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What is the ideal curriculum for learners who attend your school for one day, one week, one month or an average of three months?

  • What if your learners may be aged from eleven years to eighteen years?
  • What if your learners are disengaged from any type of formal education and have not attended a mainstream school with any regularity?
  • What if your learners are identified as at-risk young offenders, young parents and/or drug users and/or victims of physical, mental and sexual abuse?
  • What if your learners are considered young adults within their communities, but have a literacy and/or numeracy level equivalent to a pre-schooler?
  • What if your learners have no intention of returning to a mainstream school?


Here at the Cleveland Education and Training Centre (CETC), these questions have to be addressed as we modify and adapt an holistic curriculum for our learners who have been identified as at-risk, young offenders. Working within a multi-disciplinary environment (Health Department and Department of Child Safety, Youth and Women (CSYW) – formally Department of Justice and the Attorney General (JAG)) under a Memorandum of Understanding (MOU), we constantly seek guidance through ongoing relationshipswith professionals in their fields.

These include psychologists, psychiatrists, medical doctors, occupational therapists, speech therapists, guidance officers, transitions officers, case workers and youth workers. We also seek out and embed into our curriculum, current research from organisations specialising in understanding best practice for teaching and learning in our unique context (NCVER, Closing the Gap, etc) all while striving to maintain our obligations to the intent and purpose of both Federal and State strategic plans and policies.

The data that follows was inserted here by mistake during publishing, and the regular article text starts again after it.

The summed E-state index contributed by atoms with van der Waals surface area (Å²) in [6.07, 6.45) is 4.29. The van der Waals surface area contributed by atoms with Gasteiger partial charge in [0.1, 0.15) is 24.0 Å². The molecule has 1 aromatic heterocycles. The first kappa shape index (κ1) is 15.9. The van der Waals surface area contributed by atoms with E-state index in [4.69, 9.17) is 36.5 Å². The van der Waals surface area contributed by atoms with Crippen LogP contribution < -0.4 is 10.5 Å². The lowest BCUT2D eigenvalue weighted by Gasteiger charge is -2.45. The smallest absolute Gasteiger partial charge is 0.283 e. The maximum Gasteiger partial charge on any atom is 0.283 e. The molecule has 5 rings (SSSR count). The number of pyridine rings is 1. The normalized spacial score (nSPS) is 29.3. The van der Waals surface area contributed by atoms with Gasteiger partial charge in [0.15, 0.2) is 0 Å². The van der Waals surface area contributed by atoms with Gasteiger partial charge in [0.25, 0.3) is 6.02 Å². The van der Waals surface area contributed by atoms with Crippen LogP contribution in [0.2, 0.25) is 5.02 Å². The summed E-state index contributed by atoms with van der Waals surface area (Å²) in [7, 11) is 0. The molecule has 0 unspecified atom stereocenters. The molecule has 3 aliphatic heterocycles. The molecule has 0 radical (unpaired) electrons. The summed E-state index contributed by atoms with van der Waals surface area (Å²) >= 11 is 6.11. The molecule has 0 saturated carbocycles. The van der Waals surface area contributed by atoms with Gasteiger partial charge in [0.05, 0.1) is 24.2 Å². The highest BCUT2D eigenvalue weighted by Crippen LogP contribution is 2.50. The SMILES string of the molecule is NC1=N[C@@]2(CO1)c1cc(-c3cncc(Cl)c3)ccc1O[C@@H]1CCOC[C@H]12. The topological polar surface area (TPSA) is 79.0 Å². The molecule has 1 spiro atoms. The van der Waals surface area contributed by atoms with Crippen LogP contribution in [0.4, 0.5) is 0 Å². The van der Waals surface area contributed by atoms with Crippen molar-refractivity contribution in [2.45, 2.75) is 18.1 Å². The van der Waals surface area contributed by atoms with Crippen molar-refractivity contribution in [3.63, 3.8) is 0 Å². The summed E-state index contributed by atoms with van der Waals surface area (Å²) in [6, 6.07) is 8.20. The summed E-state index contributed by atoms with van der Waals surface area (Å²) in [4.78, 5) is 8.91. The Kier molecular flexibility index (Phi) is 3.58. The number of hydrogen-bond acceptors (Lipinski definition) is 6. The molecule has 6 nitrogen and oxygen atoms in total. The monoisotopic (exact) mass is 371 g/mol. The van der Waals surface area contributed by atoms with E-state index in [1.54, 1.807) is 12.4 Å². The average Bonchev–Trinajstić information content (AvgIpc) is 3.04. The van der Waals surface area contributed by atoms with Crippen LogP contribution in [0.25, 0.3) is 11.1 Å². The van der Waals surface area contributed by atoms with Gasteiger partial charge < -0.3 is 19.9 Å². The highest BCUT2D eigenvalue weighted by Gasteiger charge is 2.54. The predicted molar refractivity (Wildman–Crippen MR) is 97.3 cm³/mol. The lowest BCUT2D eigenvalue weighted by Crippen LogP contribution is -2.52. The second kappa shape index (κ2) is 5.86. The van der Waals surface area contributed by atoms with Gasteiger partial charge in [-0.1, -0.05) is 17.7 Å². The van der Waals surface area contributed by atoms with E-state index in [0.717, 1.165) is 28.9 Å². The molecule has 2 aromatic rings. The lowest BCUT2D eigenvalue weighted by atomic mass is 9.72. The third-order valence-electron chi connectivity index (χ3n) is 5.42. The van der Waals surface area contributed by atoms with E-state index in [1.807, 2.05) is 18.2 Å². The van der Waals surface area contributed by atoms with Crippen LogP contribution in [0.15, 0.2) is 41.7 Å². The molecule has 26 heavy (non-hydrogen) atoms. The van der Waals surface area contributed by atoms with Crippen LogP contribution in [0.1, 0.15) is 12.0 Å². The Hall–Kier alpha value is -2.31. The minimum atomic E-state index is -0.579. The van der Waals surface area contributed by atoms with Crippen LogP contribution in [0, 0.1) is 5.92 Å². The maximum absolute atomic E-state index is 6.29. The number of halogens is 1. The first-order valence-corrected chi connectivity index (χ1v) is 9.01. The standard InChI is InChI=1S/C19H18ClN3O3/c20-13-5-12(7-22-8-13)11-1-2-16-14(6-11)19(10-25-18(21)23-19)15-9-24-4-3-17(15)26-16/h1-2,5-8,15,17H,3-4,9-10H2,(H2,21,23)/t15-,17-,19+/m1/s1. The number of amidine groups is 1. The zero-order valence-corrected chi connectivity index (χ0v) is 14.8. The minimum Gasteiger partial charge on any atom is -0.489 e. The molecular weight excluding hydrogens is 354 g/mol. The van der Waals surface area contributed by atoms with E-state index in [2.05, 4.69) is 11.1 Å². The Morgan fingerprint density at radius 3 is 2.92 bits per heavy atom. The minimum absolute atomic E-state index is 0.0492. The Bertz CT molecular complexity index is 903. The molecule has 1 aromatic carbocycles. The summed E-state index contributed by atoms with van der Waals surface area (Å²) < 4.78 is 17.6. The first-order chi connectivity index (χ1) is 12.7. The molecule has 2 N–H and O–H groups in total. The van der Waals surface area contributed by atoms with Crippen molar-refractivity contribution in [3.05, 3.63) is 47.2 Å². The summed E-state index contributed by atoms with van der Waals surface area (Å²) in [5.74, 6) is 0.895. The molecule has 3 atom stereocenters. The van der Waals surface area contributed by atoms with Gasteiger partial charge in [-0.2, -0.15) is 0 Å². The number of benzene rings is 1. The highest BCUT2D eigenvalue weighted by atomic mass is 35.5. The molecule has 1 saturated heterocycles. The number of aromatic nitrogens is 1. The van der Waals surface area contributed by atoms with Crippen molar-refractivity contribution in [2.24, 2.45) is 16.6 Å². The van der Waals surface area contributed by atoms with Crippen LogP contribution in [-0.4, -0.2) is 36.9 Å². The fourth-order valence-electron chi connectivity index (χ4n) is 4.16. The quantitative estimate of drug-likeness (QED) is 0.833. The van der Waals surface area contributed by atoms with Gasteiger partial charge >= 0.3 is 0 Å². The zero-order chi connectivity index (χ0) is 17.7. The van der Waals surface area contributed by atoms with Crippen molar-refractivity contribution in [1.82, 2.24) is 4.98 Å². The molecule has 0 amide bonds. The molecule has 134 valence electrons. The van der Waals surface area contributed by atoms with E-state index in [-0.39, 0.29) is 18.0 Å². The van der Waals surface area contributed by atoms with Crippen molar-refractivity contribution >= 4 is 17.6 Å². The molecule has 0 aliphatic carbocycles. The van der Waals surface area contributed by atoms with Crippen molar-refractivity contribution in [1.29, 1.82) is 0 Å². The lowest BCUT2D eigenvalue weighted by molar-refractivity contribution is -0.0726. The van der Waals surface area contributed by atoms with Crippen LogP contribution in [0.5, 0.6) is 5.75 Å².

Our commitment to the principles of Continuous Improvement (Audit requirements) ensures we maintain ongoing relationships with professionals from key 
industry areas who visit us to ensure the Curriculum Content we offer meets our learners’ needs. This may include either taking them through the next stage of  
training or employment when our learners transition back to the community.
So, influenced by best practice, here at CETC (as a Registered Training Organisation (RTO)), we have developed delivery and assessment strategies in a  
competency based curriculum focused on the individual learner using self-paced, hands-on learning and incorporating employability skills, life skills and personal  

This approach also allows us to map competencies across several Certificate areas and to cluster competencies to maximise the opportunities for our learners to  
experience success in the limited time they are with us.